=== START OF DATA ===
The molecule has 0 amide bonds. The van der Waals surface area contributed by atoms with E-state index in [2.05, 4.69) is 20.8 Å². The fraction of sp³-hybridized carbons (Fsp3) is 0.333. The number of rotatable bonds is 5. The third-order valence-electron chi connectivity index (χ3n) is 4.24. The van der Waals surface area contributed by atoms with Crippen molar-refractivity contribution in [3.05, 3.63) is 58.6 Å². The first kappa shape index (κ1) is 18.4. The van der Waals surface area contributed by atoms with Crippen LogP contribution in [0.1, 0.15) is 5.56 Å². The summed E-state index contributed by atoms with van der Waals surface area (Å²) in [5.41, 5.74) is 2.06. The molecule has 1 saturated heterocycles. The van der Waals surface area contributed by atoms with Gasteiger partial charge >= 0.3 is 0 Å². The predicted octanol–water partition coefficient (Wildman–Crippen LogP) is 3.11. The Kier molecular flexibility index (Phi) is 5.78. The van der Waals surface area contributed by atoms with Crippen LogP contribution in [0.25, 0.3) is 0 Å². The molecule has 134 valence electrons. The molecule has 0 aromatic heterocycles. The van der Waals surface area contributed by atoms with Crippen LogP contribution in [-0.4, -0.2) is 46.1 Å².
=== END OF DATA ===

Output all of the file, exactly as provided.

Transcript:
The molecule has 0 amide bonds. The van der Waals surface area contributed by atoms with E-state index in [2.05, 4.69) is 20.8 Å². The fraction of sp³-hybridized carbons (Fsp3) is 0.333. The number of rotatable bonds is 5. The third-order valence-electron chi connectivity index (χ3n) is 4.24. The van der Waals surface area contributed by atoms with Crippen molar-refractivity contribution in [3.05, 3.63) is 58.6 Å². The first kappa shape index (κ1) is 18.4. The van der Waals surface area contributed by atoms with Crippen LogP contribution in [0.1, 0.15) is 5.56 Å². The summed E-state index contributed by atoms with van der Waals surface area (Å²) in [5.41, 5.74) is 2.06. The molecule has 1 saturated heterocycles. The van der Waals surface area contributed by atoms with Gasteiger partial charge >= 0.3 is 0 Å². The predicted octanol–water partition coefficient (Wildman–Crippen LogP) is 3.11. The Kier molecular flexibility index (Phi) is 5.78. The van der Waals surface area contributed by atoms with Crippen LogP contribution in [0.25, 0.3) is 0 Å². The molecule has 134 valence electrons. The molecule has 0 aromatic heterocycles. The van der Waals surface area contributed by atoms with Crippen LogP contribution in [-0.4, -0.2) is 46.1 Å².